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The Flavors of the Ayurveda: 70 Vegetarian Recipes

The Flavors of the Ayurveda: 70 Vegetarian Recipes

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The Flavors of the Ayurveda: 70 Vegetarian Recipes

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186 Seiten
1 Stunde
Nov 8, 2018


The Flavors of the Ayurveda is a journey into the science of using food not only as preventative medicine but also as a cure. It offers tasty medicine in the form of alluring recipes, as well as practical tips for those who wish to utilize this ancient knowledge in their own kitchens to preserve or regain their health, and the health of their loved ones.

Nov 8, 2018

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The Flavors of the Ayurveda - Hemangi Devi Dasi


Healing cuisine

Ayurveda is the knowledge that indicates which activities and eating habits are appropriate and inappropriate, auspicious and inauspicious, what brings happiness and sorrow, as well as what increases the measure of life itself

— Charaka Samhita 1.41

This ancient knowledge, in all of its flavors, is a gift to today’s man. Ayurveda places the individual in the center: it focuses on our specific body type, individual characteristics, in other words, us. Keeping in mind our uniqness and the varied causes of a preson’s ailments, it recommends an individually tailored course of healing. In the system of Ayurveda, the saying „what is medicine for one person is poison for another" gains real meaning.

Instead of focusing on the state of illness, an Ayurvedic doctor bases his recommendations on the original, healthy state of the individual. He prescribes a diet and medicine to re-create harmony that replaces the diseased state, or, better yet, preserves our health.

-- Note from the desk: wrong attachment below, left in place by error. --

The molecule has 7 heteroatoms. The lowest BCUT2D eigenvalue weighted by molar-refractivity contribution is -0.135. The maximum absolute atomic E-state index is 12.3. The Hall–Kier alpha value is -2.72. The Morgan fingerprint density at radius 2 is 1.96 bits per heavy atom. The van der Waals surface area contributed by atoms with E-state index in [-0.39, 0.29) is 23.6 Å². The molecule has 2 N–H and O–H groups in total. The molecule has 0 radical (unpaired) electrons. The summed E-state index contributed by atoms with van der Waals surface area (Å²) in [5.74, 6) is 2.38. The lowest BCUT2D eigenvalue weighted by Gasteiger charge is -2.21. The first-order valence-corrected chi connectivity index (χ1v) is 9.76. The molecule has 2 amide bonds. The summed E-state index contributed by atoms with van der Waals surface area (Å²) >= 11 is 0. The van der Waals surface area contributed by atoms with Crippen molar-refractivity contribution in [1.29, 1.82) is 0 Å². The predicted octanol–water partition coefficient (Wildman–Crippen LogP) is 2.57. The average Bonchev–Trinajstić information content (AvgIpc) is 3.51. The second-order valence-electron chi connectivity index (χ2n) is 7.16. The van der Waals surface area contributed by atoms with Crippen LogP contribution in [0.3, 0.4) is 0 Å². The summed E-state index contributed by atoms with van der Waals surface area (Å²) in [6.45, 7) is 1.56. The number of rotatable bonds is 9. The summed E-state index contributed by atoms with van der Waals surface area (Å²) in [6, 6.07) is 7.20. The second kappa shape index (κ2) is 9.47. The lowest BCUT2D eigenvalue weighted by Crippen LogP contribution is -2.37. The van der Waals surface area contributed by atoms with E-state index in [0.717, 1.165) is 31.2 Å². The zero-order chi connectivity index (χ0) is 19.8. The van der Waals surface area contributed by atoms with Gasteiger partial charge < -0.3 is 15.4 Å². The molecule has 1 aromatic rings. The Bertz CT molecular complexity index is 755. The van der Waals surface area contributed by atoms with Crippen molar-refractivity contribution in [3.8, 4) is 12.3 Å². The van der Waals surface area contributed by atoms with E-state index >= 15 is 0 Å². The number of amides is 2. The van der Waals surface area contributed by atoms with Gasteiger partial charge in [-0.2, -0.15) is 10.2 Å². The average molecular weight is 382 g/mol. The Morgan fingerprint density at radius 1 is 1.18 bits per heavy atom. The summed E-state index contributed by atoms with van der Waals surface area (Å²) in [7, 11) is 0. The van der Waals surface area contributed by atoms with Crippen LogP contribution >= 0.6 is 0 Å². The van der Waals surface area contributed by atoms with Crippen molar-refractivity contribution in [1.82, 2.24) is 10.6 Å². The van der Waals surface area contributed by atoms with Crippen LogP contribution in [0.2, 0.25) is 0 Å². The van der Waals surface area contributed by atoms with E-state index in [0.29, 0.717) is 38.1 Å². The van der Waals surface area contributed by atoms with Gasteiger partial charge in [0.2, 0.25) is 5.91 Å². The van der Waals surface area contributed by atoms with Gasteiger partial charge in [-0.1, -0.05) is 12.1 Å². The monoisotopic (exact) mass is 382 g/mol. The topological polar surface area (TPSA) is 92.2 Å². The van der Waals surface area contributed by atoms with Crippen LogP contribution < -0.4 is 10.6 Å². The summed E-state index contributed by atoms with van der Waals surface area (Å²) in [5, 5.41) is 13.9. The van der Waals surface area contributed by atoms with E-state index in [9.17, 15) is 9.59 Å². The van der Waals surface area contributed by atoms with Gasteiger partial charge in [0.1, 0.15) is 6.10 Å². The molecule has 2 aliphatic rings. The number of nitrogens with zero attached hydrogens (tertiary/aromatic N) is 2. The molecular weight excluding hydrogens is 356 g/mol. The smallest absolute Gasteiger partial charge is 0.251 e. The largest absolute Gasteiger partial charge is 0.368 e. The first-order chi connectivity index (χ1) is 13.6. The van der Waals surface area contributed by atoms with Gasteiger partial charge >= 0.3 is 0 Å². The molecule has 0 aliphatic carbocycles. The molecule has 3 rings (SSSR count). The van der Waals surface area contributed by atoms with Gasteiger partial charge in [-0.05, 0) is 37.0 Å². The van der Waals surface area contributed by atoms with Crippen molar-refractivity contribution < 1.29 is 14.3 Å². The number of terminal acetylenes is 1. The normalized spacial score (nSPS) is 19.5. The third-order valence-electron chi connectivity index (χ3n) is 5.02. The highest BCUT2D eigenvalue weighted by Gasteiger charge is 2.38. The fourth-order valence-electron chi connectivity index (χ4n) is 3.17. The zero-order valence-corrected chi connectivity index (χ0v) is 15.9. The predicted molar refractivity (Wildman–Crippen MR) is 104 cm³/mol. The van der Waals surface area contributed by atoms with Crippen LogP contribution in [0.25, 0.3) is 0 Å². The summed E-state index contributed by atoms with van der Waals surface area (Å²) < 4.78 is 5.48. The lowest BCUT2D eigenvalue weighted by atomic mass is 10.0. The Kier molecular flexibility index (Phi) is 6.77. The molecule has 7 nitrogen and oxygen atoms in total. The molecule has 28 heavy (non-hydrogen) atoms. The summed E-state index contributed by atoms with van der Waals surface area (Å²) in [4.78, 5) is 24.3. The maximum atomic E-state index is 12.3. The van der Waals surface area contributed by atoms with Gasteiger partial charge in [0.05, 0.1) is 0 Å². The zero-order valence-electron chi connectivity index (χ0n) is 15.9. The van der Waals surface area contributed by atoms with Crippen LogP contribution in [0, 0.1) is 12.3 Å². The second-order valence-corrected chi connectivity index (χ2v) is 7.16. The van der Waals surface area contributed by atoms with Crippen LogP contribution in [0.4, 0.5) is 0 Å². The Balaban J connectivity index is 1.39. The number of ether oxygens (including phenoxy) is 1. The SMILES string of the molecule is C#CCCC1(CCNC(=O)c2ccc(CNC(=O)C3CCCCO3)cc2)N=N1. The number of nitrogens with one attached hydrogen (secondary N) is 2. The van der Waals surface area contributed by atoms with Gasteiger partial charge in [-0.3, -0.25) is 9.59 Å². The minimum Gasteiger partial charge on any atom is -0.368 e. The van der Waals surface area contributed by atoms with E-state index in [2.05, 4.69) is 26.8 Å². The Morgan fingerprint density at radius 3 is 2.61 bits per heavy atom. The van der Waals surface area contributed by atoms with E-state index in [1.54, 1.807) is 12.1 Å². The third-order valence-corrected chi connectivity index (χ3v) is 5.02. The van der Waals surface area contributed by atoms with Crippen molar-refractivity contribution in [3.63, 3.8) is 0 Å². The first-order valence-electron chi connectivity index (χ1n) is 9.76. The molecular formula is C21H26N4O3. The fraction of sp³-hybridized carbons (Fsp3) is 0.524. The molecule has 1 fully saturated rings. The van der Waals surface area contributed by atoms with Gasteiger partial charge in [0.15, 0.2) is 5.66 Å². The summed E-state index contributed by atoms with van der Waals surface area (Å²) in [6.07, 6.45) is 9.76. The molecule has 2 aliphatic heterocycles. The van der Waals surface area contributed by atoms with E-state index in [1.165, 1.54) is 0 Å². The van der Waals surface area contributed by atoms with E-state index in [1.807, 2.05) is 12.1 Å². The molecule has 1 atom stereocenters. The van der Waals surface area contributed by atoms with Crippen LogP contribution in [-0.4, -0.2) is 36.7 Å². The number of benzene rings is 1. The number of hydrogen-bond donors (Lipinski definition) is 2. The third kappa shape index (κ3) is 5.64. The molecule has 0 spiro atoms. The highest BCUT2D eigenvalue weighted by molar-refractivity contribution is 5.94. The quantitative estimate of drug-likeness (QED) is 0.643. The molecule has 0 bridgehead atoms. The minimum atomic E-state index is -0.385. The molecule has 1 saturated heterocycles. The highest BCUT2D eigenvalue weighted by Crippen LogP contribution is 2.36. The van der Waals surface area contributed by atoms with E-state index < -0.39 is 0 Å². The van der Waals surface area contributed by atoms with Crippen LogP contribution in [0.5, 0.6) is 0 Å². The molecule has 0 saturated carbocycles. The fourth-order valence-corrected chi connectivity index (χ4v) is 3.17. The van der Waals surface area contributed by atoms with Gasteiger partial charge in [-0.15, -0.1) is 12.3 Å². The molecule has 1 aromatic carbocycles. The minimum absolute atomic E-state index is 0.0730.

Western diets and current lifestyle advice is ridden with controversies: is milk healthy? are potatoes, grains, eggplants? Before answering these questions, Ayurveda looks at the individual. It considers the physical and subtle characteristics of the patient.

According to Ayurveda, there are three elements to preserving our health: proper diet (ahara), a healthy lifestyle (vihara) and the utilization of herbs (ausadhi). This book discusses the first element, diet. It offers palate pleasing medicine in the form of tasty recipes so people may to utilize this ancient knowledge in their kitchens to preserve or restore their health, and the health of their loved ones. It is more than just a collection of recipes; it teaches the practical application of Ayurveda to help us find out what our Ayurvedic constitution is, and what diet, what food helps us achieve the harmony of the body and mind that guarantees lasting health.

With the help of Ayurveda, we will not only learn how to fend off disease, we will also be able to understand our disposition, and what makes our family members and fellow humans act the way they do. We can find out what diseases we will be prone to, and what the best way to heal those diseases is.

We will learn what to eat during the summer to feel comfortable, and why gingerbread is the perfect snack in the winter. With the right food we can finally get rid of our child’s recurring sinus infection and help our husbands overcome insomnia. Dinner could be the elixir that heals us!

Dear reader! I hope you get to know this miracle. May cooking become a meditation, an adventure, an exciting journey, filled with flavors, toward an energetic life and a peaceful mind.

Hemangi Devi Dasi

The Roots of Ayurveda

Ayurveda, the science of life (ayus – life, veda – knowledge, science), originated thousands of years ago.